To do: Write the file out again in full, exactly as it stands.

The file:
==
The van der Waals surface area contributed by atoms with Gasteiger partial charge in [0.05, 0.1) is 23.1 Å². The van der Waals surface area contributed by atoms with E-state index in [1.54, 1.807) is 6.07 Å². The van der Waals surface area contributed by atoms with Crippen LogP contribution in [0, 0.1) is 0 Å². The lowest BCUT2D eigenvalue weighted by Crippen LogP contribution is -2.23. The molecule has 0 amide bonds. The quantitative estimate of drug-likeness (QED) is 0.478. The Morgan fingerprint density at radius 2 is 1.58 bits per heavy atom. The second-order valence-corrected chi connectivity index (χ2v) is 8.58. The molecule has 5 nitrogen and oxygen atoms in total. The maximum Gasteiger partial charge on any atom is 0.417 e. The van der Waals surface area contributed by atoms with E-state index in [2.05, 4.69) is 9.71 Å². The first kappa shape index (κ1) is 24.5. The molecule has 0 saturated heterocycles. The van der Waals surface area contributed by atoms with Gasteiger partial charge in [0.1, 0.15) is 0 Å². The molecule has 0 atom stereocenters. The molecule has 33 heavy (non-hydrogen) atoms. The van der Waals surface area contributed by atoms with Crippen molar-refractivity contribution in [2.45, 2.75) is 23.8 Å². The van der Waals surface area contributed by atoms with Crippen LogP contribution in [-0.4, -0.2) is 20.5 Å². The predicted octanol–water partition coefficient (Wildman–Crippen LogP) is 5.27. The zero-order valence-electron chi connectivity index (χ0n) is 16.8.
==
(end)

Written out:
The van der Waals surface area contributed by atoms with Gasteiger partial charge in [0.05, 0.1) is 23.1 Å². The van der Waals surface area contributed by atoms with E-state index in [1.54, 1.807) is 6.07 Å². The van der Waals surface area contributed by atoms with Crippen LogP contribution in [0, 0.1) is 0 Å². The lowest BCUT2D eigenvalue weighted by Crippen LogP contribution is -2.23. The molecule has 0 amide bonds. The quantitative estimate of drug-likeness (QED) is 0.478. The Morgan fingerprint density at radius 2 is 1.58 bits per heavy atom. The second-order valence-corrected chi connectivity index (χ2v) is 8.58. The molecule has 5 nitrogen and oxygen atoms in total. The maximum Gasteiger partial charge on any atom is 0.417 e. The van der Waals surface area contributed by atoms with E-state index in [2.05, 4.69) is 9.71 Å². The first kappa shape index (κ1) is 24.5. The molecule has 0 saturated heterocycles. The van der Waals surface area contributed by atoms with Gasteiger partial charge in [0.1, 0.15) is 0 Å². The molecule has 0 atom stereocenters. The molecule has 33 heavy (non-hydrogen) atoms. The van der Waals surface area contributed by atoms with Crippen molar-refractivity contribution in [2.45, 2.75) is 23.8 Å². The van der Waals surface area contributed by atoms with Crippen LogP contribution in [-0.4, -0.2) is 20.5 Å². The predicted octanol–water partition coefficient (Wildman–Crippen LogP) is 5.27. The zero-order valence-electron chi connectivity index (χ0n) is 16.8.